Estate Planning For The 99.5% Of Americans
In 2017, the Tax Cuts & Jobs Act of 2018 (TCJA) effectively repealed estate tax by doubling the amount of wealth that could be transferred tax exempt from $5.5 to $11.2 million.
In 2022, lifetime and post-mortem gifts of $12.06 million are exempt from taxation. Allowing joint filers (read: couples) to pass $25 million to their heirs tax-free redefined the rules of estate planning not only for the top one-half of 1% of taxpayers, it also rewrote the rules for how the other 99.5% pass their assets to their spouse, children, grandchildren, charities, and create a lasting legacy.
Beneficiary forms and titling of your assets are crucial estate planning decisions for 99.5% of Americans who do not have taxable estates. This is a financial planning issue not reported on in the major financial media outlets because it’s not breaking news. However, it is strategic planning for a legacy, that could keep your spirit and values alive for generations to come.
How you title securities accounts held in IRAs, 401(k) and other federally qualified retirement accounts as well as real estate and other assets, is estate planning for 99.5% of Americans. Estate planning was once only for the richest Americans. Now, even if you’re not among the top one-half of 1% of American taxpayers, creating a legacy by designating who will inherit your qualified retirement accounts can change the future for your children, grandchildren, and support charitable causes you care about.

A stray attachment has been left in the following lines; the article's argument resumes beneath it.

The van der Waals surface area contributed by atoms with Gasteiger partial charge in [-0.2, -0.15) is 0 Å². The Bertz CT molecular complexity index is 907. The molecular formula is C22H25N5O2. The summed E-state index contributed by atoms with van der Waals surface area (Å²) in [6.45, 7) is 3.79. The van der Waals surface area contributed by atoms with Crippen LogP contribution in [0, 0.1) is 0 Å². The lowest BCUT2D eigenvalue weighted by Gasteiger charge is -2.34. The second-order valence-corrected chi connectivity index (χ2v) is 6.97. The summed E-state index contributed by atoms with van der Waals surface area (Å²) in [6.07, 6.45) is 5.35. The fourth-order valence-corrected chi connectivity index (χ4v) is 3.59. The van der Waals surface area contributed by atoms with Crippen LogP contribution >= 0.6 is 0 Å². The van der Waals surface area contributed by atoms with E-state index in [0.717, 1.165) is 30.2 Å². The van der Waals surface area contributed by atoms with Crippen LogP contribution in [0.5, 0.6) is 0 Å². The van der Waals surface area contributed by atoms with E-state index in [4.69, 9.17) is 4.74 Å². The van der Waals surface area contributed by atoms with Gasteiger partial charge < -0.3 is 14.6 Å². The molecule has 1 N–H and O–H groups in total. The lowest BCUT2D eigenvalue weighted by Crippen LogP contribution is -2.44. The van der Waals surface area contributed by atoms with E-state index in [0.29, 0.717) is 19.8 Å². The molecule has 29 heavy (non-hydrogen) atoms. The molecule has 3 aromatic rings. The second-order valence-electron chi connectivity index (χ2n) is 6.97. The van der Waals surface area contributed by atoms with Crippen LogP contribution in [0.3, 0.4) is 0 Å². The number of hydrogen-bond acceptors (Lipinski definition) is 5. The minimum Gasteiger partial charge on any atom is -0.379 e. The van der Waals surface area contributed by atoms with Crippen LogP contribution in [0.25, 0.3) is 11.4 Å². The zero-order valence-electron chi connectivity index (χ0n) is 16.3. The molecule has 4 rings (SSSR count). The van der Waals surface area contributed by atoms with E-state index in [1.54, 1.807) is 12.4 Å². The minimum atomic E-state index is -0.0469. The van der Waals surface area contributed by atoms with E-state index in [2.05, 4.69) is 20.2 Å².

Because of changes in state property laws and the increase in the estate and gift tax exemption, creating a legacy – once the province of legal professionals only -- is a topic to talk with us about.
Nothing contained herein is to be considered a solicitation, research material, an investment recommendation, or advice of any kind, and it is subject to change without notice. Any investments or strategies referenced herein do not take into account the investment objectives, financial situation or particular needs of any specific person. Product suitability must be independently determined for each individual investor. Tax advice always depends on your particular personal situation and preferences. You should consult the appropriate financial professional regarding your specific circumstances.
The material represents an assessment of financial, economic and tax law at a specific point in time and is not intended to be a forecast of future events or a guarantee of future results. Forward-looking statements are subject to certain risks and uncertainties. Actual results, performance, or achievements may differ materially from those expressed or implied. Information is based on data gathered from what we believe are reliable sources. It is not guaranteed as to accuracy, does not purport to be complete, and is not intended to be used as a primary basis for investment decisions.
This article was written by a professional financial journalist for Advisor Products and is not intended as legal or investment advice.
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